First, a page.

DNC Day 3: President Obama vouches for Hillary Clinton's readiness for job
By The Associated Press

President Barack Obama and Democratic presidential candidate Hillary Clinton wave to the crowd./(John Locher/AP)
11:41 p.m.

Hillary Clinton embraced President Barack Obama on stage following the completion of his speech at the Democratic National Convention.

Clinton made the surprise appearance with Obama a night before she's set to addresses the convention.

The president told Democrats he's "ready to pass the baton" to Clinton in her campaign against Republican Donald Trump. Clinton is the first woman to be the presidential nominee of a major party.

---

11:36 p.m.

President Barack Obama made a pitch to disaffected Republicans to vote for Democratic presidential nominee Hillary Clinton, quoting Ronald Reagan to make the point that Republican Donald Trump is peddling fear in his white House campaign.

Reagan called America "a shining city on a hill," Obama said, adding Trump called the United States "a divided crime scene," which Trump is hoping to scare enough people into voting for him.

The president said Trump and his supporters don't offer solutions to pressing problems. Rhetoric at the GOP convention "wasn't particularly Republican, and it sure wasn't conservative," Obama said.

---

11:33 p.m.

At the mention of GOP nominee Donald Trump's name during Barack Obama's convention speech, the crowd of delegates began to boo.

Obama didn't miss a beat.

He deviated from his prepared remarks to implore his fellow partisans: "Don't boo. Vote!"

---

11:31 p.m.

President Barack Obama told the Democratic convention and voters watching on TV that if they're "concerned about who's going to keep you and your family safe in a dangerous world," then their Election Day choice is clear.

Obama said Democratic nominee Hillary Clinton is "respected around the world not just by leaders, but by the people they serve," that she'd worked closely with "our intelligence teams, our diplomats, our military," and that she won't relent until the Islamic State group is destroyed.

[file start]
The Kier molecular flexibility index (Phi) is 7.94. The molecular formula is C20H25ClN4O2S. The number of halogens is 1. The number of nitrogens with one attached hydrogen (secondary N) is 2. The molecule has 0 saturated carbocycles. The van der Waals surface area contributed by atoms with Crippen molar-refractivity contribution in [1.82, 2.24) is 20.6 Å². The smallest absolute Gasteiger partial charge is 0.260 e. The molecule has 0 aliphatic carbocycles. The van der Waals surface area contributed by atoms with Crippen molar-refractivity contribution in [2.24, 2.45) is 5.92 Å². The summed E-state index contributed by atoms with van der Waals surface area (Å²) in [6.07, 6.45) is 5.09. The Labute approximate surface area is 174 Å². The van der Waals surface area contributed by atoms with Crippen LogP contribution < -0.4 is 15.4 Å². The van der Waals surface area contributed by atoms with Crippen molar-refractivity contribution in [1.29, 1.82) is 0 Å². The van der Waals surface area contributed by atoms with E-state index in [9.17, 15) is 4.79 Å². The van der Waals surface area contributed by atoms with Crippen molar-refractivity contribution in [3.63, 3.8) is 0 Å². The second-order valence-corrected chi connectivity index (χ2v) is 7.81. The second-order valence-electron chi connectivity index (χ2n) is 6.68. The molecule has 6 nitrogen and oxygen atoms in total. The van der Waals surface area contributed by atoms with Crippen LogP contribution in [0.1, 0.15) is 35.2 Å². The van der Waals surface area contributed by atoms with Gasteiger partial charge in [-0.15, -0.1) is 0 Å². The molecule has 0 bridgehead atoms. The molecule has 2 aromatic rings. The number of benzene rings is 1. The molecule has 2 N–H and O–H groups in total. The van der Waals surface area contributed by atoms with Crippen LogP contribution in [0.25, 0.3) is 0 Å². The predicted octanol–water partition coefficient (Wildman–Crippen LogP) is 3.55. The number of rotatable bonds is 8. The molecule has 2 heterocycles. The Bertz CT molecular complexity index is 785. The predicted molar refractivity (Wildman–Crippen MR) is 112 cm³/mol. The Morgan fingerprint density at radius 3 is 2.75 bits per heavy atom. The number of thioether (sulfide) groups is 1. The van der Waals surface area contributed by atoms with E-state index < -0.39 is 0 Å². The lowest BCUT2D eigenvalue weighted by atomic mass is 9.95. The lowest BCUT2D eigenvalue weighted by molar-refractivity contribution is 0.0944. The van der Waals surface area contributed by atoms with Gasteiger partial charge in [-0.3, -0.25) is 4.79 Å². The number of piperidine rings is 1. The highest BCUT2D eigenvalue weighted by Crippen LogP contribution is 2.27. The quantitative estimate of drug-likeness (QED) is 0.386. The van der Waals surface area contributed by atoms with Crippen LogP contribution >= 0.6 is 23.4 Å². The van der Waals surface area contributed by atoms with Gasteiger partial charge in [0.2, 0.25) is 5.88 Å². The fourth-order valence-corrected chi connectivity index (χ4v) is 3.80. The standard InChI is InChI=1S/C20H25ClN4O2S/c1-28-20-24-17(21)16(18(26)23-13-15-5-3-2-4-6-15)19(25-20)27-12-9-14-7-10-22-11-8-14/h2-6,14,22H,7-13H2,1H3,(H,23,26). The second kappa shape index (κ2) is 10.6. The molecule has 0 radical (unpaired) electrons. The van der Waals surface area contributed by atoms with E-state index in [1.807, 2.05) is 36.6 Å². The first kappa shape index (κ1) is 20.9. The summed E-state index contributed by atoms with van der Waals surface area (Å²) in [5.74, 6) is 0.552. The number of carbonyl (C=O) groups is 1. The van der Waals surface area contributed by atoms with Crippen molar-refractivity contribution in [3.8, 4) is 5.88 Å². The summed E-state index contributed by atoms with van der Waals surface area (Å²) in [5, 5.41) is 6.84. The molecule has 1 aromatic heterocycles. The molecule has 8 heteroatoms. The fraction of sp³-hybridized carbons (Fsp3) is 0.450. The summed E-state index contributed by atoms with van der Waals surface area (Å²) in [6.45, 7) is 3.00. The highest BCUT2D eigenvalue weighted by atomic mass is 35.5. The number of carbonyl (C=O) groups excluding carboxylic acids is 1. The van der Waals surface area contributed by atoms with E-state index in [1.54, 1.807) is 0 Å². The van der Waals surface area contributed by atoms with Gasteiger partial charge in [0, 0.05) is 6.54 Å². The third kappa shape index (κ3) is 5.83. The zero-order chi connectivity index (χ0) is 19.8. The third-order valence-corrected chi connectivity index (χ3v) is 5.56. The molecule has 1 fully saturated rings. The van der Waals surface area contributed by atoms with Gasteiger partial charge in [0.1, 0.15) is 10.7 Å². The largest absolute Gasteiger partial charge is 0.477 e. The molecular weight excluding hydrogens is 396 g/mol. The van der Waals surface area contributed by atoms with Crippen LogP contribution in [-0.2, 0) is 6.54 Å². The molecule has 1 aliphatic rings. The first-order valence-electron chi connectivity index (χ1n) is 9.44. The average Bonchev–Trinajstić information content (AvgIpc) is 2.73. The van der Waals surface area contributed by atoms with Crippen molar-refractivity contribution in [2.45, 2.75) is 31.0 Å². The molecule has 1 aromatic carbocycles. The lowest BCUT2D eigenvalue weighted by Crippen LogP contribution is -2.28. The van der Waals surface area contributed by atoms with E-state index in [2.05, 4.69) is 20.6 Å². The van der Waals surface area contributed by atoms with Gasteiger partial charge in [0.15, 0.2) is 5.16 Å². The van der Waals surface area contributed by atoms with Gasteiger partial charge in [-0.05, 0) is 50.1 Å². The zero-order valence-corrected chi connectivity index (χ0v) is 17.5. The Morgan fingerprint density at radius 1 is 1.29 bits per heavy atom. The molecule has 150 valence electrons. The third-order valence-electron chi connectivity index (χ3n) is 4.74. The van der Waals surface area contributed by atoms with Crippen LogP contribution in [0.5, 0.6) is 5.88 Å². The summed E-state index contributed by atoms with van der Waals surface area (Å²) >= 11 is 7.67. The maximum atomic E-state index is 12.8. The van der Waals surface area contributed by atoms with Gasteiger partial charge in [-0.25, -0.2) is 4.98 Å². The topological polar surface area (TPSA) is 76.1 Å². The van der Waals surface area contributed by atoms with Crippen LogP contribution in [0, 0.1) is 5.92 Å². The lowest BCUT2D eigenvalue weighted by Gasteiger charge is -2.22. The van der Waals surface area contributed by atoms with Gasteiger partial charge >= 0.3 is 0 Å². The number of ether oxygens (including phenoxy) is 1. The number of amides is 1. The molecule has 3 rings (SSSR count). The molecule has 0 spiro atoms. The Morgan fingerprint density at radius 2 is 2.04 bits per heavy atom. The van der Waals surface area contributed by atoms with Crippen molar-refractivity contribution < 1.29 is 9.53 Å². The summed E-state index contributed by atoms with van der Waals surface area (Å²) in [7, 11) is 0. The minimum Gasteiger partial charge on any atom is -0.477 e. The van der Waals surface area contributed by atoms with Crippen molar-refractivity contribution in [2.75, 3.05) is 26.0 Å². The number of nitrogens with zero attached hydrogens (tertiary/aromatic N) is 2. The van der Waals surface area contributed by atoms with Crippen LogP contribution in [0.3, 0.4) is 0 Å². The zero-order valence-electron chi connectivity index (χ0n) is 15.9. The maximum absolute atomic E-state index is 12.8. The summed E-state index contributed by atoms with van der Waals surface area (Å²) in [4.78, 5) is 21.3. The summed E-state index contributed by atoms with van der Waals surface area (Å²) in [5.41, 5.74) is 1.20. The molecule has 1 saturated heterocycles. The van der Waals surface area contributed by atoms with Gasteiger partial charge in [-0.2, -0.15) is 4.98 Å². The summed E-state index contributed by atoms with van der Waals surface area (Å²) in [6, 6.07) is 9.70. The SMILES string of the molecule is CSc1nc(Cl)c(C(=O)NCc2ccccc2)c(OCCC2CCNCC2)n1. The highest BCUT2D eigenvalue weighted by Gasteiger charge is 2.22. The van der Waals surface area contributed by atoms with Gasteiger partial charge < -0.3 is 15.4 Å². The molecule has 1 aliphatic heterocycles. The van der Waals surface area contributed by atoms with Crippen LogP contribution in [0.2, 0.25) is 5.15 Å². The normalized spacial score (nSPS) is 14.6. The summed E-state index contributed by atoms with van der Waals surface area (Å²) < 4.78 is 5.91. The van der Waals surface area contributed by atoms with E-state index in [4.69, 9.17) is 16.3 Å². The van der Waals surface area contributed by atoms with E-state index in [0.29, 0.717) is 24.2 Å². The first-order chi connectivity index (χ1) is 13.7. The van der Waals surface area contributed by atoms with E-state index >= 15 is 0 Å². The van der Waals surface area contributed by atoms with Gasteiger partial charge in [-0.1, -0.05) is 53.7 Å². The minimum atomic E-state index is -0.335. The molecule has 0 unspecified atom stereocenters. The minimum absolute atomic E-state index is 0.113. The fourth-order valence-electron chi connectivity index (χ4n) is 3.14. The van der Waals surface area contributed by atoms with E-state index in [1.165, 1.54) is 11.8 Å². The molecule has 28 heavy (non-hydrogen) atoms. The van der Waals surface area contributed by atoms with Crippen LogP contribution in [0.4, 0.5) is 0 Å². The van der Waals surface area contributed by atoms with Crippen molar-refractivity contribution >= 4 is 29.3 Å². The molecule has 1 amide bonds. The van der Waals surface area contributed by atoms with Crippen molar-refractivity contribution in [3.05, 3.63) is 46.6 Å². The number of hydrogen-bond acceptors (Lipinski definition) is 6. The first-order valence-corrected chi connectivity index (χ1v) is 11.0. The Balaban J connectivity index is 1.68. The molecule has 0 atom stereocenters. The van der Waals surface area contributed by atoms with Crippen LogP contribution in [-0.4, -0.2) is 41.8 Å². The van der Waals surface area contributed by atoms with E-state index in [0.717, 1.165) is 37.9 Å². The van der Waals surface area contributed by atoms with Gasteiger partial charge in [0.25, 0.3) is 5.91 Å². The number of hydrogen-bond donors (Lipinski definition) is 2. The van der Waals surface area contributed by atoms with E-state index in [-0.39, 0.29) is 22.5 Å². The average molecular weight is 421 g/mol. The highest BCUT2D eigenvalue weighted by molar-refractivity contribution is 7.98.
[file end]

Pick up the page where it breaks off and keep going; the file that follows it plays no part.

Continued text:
In a reference to GOP nominee Donald Trump, Obama said Clinton will "finish the job--and she'll do it without resorting to torture, or banning entire religions from entering our country."

---

11:30 p.m.

President Barack Obama blasted Donald Trump for trying to scare Americans into handing the GOP nominee the keys to the White House.

Trump believes he will win if he "scares enough people" over immigration and crime, and is "selling the American people short" by suggesting "he alone can restore order" as a "self-declared savior," Obama said

The second-term president notes that Democrats are meeting in the same city where American founders signed the Declaration of Independence in 1776 and later wrote the Constitution.

He's quoting words from those documents, and saying it's "We the people" who "can form a more perfect union."

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11:28 p.m.

President Barack Obama is telling the Democratic National Convention that if they believe that there's too much inequality in our country and too much money in our politics, they need to be as vocal, organized and persistent "as Bernie Sanders' supporters have been."

He says they need to get out and vote for Democrats up and down the ticket and then hold them accountable.

Obama says politics can be frustrating, but that "democracy works." He says Americans have to "want it, not just during an election year but all the days in between."

---

11:27 p.m.

President Barack Obama tried to make the case for his preferred successor and he said: "Hillary Clinton is that woman in the arena."